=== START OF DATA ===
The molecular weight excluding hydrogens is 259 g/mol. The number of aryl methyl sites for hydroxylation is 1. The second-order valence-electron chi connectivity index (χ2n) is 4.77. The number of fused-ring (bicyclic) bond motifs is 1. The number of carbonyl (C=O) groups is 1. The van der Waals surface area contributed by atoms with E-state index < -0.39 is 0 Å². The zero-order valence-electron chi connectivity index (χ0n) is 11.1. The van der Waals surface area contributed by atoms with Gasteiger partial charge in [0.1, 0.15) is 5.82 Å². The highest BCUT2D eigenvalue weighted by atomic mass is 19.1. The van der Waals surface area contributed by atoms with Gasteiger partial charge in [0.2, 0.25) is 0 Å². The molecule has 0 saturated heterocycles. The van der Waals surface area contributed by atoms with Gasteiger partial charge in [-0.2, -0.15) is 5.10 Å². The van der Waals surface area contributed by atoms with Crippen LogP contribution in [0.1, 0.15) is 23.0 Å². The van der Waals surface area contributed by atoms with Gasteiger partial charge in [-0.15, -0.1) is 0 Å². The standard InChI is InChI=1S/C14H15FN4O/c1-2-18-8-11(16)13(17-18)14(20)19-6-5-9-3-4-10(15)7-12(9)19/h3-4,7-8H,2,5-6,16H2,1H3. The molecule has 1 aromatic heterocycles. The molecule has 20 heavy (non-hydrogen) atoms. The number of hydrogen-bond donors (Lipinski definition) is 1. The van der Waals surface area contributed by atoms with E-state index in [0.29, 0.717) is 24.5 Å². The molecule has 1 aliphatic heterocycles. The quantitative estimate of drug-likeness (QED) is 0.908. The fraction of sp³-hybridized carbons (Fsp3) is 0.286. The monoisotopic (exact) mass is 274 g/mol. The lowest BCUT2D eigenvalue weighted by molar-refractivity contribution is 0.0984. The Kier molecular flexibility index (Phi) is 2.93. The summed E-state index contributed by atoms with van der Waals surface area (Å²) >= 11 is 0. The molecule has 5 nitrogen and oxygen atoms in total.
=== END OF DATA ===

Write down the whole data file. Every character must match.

The molecular weight excluding hydrogens is 259 g/mol. The number of aryl methyl sites for hydroxylation is 1. The second-order valence-electron chi connectivity index (χ2n) is 4.77. The number of fused-ring (bicyclic) bond motifs is 1. The number of carbonyl (C=O) groups is 1. The van der Waals surface area contributed by atoms with E-state index < -0.39 is 0 Å². The zero-order valence-electron chi connectivity index (χ0n) is 11.1. The van der Waals surface area contributed by atoms with Gasteiger partial charge in [0.1, 0.15) is 5.82 Å². The highest BCUT2D eigenvalue weighted by atomic mass is 19.1. The van der Waals surface area contributed by atoms with Gasteiger partial charge in [0.2, 0.25) is 0 Å². The molecule has 0 saturated heterocycles. The van der Waals surface area contributed by atoms with Gasteiger partial charge in [-0.2, -0.15) is 5.10 Å². The van der Waals surface area contributed by atoms with Crippen LogP contribution in [0.1, 0.15) is 23.0 Å². The van der Waals surface area contributed by atoms with Gasteiger partial charge in [-0.15, -0.1) is 0 Å². The standard InChI is InChI=1S/C14H15FN4O/c1-2-18-8-11(16)13(17-18)14(20)19-6-5-9-3-4-10(15)7-12(9)19/h3-4,7-8H,2,5-6,16H2,1H3. The molecule has 1 aromatic heterocycles. The molecule has 20 heavy (non-hydrogen) atoms. The number of hydrogen-bond donors (Lipinski definition) is 1. The van der Waals surface area contributed by atoms with E-state index in [0.29, 0.717) is 24.5 Å². The molecule has 1 aliphatic heterocycles. The quantitative estimate of drug-likeness (QED) is 0.908. The fraction of sp³-hybridized carbons (Fsp3) is 0.286. The monoisotopic (exact) mass is 274 g/mol. The lowest BCUT2D eigenvalue weighted by molar-refractivity contribution is 0.0984. The Kier molecular flexibility index (Phi) is 2.93. The summed E-state index contributed by atoms with van der Waals surface area (Å²) >= 11 is 0. The molecule has 5 nitrogen and oxygen atoms in total.